The Burden Of Truth,By Gloria Mabeiam Ballason Esq

He could hear the crowd approaching the little rise that ushers into the panoptical lobby. Marcus Pontius Pilatus, the fifth Governor of the Roman Province of Judea had no idea he was about to preside over a matter that will alter the course of his life, and indeed, history forever.

Hardly did he have the time to process what was going on when a mob, without let, pushed the door open until it creaked and hissed in revolt. His chief of staff raised his hand and the grumbling began to die down. ” His Excellency requests that there be no noise and that the spokesperson for this delegation present the issues concisely and with decorum”.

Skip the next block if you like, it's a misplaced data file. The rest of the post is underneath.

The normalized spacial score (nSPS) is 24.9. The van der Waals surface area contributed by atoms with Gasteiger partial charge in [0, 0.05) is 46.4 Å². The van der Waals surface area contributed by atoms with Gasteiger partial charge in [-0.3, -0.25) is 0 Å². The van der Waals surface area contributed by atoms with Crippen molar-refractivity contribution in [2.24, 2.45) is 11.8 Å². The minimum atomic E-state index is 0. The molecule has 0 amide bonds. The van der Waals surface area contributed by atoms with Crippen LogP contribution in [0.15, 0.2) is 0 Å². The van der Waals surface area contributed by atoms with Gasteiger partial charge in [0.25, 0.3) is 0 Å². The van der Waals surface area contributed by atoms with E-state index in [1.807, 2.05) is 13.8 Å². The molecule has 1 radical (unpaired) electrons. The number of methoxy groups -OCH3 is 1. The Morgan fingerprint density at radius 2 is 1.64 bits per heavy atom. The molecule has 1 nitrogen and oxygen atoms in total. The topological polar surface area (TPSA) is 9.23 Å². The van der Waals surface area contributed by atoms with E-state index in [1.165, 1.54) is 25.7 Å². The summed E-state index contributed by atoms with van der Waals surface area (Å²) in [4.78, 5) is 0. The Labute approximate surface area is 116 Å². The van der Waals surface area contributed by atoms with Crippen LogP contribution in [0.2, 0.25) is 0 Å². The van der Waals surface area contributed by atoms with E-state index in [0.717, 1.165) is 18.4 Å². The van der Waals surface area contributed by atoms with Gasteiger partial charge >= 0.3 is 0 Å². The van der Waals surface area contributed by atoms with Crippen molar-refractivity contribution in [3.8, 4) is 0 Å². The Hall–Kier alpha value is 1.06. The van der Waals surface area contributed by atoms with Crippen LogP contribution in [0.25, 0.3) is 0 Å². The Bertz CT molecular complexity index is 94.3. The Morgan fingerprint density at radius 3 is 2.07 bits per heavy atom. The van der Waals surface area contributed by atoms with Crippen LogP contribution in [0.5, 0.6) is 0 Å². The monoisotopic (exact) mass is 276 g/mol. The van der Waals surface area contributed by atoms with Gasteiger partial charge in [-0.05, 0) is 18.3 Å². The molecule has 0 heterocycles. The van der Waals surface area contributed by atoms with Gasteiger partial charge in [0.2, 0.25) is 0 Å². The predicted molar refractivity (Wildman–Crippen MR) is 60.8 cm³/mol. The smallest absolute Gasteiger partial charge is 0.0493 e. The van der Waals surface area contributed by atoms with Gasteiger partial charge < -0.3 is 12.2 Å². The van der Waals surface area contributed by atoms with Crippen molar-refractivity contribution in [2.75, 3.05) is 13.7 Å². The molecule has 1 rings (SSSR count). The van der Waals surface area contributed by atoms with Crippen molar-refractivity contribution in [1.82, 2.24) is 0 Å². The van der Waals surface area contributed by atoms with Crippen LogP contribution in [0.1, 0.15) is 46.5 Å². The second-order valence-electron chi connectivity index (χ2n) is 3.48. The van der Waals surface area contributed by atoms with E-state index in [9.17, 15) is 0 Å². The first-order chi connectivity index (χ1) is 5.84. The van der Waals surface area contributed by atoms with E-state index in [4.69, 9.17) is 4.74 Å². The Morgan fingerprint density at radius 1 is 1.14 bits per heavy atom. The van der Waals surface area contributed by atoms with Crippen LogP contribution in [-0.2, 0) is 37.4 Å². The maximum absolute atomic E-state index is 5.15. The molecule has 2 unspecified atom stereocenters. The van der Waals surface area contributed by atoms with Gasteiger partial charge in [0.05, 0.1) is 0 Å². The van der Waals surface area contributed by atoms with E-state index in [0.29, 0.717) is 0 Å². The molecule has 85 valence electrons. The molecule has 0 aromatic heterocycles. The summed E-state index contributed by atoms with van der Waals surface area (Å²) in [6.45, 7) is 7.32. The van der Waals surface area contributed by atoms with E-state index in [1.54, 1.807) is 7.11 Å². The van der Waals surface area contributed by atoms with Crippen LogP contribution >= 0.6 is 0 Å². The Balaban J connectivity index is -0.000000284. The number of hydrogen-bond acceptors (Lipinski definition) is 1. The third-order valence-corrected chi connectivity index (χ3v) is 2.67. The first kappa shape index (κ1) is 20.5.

“This man undermines law and order. He forbids the payment of taxes to Caesar and sets himself up as Messiah-King! Imagine the audacity of a flat-broke son of a carpenter!”; a man who looked like the head of a beard gang dynasty said.

‘Do you understand the charges levelled against you young man?’ Quiet. ” How do you plead? Guilty or not guilty? ” Silence. ‘Is it true that you are the king of the Jews?’
“Those are your words not mine” the Accused replied. It gave Pilate a bit of relief to hear the Accused speak. Like any accused, he was entitled to a right to silence and did not have to say anything that could be incriminating. Yet, the allegations were too weighty and Pilate hoped that he would say something – anything at all so he could use the Law to exonerate the harmless looking man who had been levelled with ridiculous charges.

The day was aging. All the proofs presented could not ground a conviction. Most of the evidence were either uncorroborated or hearsay and hearsay could not be admitted. Hard as they tried, they could not reach the evidential threshold of proof beyond reasonable doubt.